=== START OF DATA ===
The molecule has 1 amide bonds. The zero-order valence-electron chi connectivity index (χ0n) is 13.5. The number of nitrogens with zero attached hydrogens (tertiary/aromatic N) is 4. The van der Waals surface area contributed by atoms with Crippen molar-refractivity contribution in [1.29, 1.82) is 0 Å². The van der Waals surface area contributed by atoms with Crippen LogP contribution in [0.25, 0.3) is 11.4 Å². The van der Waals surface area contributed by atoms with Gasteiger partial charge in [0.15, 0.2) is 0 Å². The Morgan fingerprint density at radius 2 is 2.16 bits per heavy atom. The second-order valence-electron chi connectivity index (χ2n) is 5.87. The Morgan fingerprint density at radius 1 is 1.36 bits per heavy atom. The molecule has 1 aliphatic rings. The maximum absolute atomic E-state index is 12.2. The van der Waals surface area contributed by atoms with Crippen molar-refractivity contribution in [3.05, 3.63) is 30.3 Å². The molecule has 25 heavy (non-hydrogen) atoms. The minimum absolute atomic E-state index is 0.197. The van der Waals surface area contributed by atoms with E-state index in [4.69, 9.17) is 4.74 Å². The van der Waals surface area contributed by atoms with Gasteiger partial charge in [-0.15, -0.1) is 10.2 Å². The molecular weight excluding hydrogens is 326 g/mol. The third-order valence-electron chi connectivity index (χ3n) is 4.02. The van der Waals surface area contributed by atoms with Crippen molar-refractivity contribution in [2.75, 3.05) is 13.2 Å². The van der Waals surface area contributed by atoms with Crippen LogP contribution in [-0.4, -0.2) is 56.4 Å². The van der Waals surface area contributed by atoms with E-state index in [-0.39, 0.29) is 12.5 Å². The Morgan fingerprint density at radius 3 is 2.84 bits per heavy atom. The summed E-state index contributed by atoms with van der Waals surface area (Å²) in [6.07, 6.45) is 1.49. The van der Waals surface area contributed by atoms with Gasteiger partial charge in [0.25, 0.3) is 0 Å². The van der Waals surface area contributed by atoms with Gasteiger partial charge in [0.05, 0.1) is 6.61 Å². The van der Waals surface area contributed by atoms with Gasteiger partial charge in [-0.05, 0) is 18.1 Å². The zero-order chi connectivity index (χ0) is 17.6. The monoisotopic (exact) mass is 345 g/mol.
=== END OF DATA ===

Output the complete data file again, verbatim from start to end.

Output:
The molecule has 1 amide bonds. The zero-order valence-electron chi connectivity index (χ0n) is 13.5. The number of nitrogens with zero attached hydrogens (tertiary/aromatic N) is 4. The van der Waals surface area contributed by atoms with Crippen molar-refractivity contribution in [1.29, 1.82) is 0 Å². The van der Waals surface area contributed by atoms with Crippen LogP contribution in [0.25, 0.3) is 11.4 Å². The van der Waals surface area contributed by atoms with Gasteiger partial charge in [0.15, 0.2) is 0 Å². The Morgan fingerprint density at radius 2 is 2.16 bits per heavy atom. The second-order valence-electron chi connectivity index (χ2n) is 5.87. The Morgan fingerprint density at radius 1 is 1.36 bits per heavy atom. The molecule has 1 aliphatic rings. The maximum absolute atomic E-state index is 12.2. The van der Waals surface area contributed by atoms with Crippen molar-refractivity contribution in [3.05, 3.63) is 30.3 Å². The molecule has 25 heavy (non-hydrogen) atoms. The minimum absolute atomic E-state index is 0.197. The van der Waals surface area contributed by atoms with E-state index in [4.69, 9.17) is 4.74 Å². The van der Waals surface area contributed by atoms with Gasteiger partial charge in [-0.15, -0.1) is 10.2 Å². The molecular weight excluding hydrogens is 326 g/mol. The third-order valence-electron chi connectivity index (χ3n) is 4.02. The van der Waals surface area contributed by atoms with Crippen molar-refractivity contribution in [2.75, 3.05) is 13.2 Å². The van der Waals surface area contributed by atoms with Crippen LogP contribution in [-0.4, -0.2) is 56.4 Å². The van der Waals surface area contributed by atoms with E-state index in [-0.39, 0.29) is 12.5 Å². The Morgan fingerprint density at radius 3 is 2.84 bits per heavy atom. The summed E-state index contributed by atoms with van der Waals surface area (Å²) in [6.07, 6.45) is 1.49. The van der Waals surface area contributed by atoms with Gasteiger partial charge in [0.25, 0.3) is 0 Å². The van der Waals surface area contributed by atoms with Gasteiger partial charge in [0.05, 0.1) is 6.61 Å². The van der Waals surface area contributed by atoms with Gasteiger partial charge in [-0.05, 0) is 18.1 Å². The zero-order chi connectivity index (χ0) is 17.6. The monoisotopic (exact) mass is 345 g/mol.